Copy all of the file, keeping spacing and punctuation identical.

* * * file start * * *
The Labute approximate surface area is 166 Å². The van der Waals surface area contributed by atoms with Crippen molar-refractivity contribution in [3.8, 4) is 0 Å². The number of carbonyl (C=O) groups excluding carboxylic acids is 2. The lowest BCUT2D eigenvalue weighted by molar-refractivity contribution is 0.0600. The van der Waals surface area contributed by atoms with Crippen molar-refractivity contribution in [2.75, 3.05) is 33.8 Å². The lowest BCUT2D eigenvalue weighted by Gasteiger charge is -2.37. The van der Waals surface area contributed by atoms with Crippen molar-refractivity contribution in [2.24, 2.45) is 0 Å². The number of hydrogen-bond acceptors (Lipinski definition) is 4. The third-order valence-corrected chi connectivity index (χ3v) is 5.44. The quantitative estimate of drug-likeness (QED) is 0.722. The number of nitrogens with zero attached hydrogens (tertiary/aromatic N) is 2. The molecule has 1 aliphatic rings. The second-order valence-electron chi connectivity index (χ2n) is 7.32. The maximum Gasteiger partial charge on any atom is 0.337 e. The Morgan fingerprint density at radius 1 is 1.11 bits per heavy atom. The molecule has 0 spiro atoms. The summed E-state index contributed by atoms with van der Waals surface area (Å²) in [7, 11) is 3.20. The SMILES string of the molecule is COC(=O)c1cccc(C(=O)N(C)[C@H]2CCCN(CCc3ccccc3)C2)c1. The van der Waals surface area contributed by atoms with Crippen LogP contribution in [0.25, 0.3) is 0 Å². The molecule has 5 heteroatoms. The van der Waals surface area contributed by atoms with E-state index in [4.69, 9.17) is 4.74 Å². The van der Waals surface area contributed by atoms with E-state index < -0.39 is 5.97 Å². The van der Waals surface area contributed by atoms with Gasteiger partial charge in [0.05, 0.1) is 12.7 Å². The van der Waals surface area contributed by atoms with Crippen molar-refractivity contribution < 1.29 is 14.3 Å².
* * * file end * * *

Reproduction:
The Labute approximate surface area is 166 Å². The van der Waals surface area contributed by atoms with Crippen molar-refractivity contribution in [3.8, 4) is 0 Å². The number of carbonyl (C=O) groups excluding carboxylic acids is 2. The lowest BCUT2D eigenvalue weighted by molar-refractivity contribution is 0.0600. The van der Waals surface area contributed by atoms with Crippen molar-refractivity contribution in [2.75, 3.05) is 33.8 Å². The lowest BCUT2D eigenvalue weighted by Gasteiger charge is -2.37. The van der Waals surface area contributed by atoms with Crippen molar-refractivity contribution in [2.24, 2.45) is 0 Å². The number of hydrogen-bond acceptors (Lipinski definition) is 4. The third-order valence-corrected chi connectivity index (χ3v) is 5.44. The quantitative estimate of drug-likeness (QED) is 0.722. The number of nitrogens with zero attached hydrogens (tertiary/aromatic N) is 2. The molecule has 1 aliphatic rings. The second-order valence-electron chi connectivity index (χ2n) is 7.32. The maximum Gasteiger partial charge on any atom is 0.337 e. The Morgan fingerprint density at radius 1 is 1.11 bits per heavy atom. The molecule has 0 spiro atoms. The summed E-state index contributed by atoms with van der Waals surface area (Å²) in [7, 11) is 3.20. The SMILES string of the molecule is COC(=O)c1cccc(C(=O)N(C)[C@H]2CCCN(CCc3ccccc3)C2)c1. The van der Waals surface area contributed by atoms with Crippen LogP contribution in [0.25, 0.3) is 0 Å². The molecule has 5 heteroatoms. The van der Waals surface area contributed by atoms with E-state index in [4.69, 9.17) is 4.74 Å². The van der Waals surface area contributed by atoms with E-state index < -0.39 is 5.97 Å². The van der Waals surface area contributed by atoms with Gasteiger partial charge in [0.05, 0.1) is 12.7 Å². The van der Waals surface area contributed by atoms with Crippen molar-refractivity contribution < 1.29 is 14.3 Å².